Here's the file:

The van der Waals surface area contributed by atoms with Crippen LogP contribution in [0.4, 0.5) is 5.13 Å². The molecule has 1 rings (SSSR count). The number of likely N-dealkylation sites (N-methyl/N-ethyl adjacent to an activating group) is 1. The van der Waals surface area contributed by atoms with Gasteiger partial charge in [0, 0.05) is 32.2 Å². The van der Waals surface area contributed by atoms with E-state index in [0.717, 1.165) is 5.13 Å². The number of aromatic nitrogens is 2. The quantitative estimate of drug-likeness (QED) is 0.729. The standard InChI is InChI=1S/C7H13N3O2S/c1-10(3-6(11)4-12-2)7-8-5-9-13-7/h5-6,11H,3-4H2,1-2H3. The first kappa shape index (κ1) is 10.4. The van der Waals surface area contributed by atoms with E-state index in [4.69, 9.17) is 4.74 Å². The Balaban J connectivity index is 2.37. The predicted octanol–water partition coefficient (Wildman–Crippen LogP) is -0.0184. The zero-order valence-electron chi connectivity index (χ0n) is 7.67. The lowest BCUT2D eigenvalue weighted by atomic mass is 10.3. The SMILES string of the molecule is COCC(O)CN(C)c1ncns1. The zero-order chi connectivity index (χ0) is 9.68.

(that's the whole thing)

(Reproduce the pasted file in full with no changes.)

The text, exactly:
The van der Waals surface area contributed by atoms with Crippen LogP contribution in [0.4, 0.5) is 5.13 Å². The molecule has 1 rings (SSSR count). The number of likely N-dealkylation sites (N-methyl/N-ethyl adjacent to an activating group) is 1. The van der Waals surface area contributed by atoms with Gasteiger partial charge in [0, 0.05) is 32.2 Å². The van der Waals surface area contributed by atoms with E-state index in [0.717, 1.165) is 5.13 Å². The number of aromatic nitrogens is 2. The quantitative estimate of drug-likeness (QED) is 0.729. The standard InChI is InChI=1S/C7H13N3O2S/c1-10(3-6(11)4-12-2)7-8-5-9-13-7/h5-6,11H,3-4H2,1-2H3. The first kappa shape index (κ1) is 10.4. The van der Waals surface area contributed by atoms with E-state index in [4.69, 9.17) is 4.74 Å². The Balaban J connectivity index is 2.37. The predicted octanol–water partition coefficient (Wildman–Crippen LogP) is -0.0184. The zero-order valence-electron chi connectivity index (χ0n) is 7.67. The lowest BCUT2D eigenvalue weighted by atomic mass is 10.3. The SMILES string of the molecule is COCC(O)CN(C)c1ncns1. The zero-order chi connectivity index (χ0) is 9.68.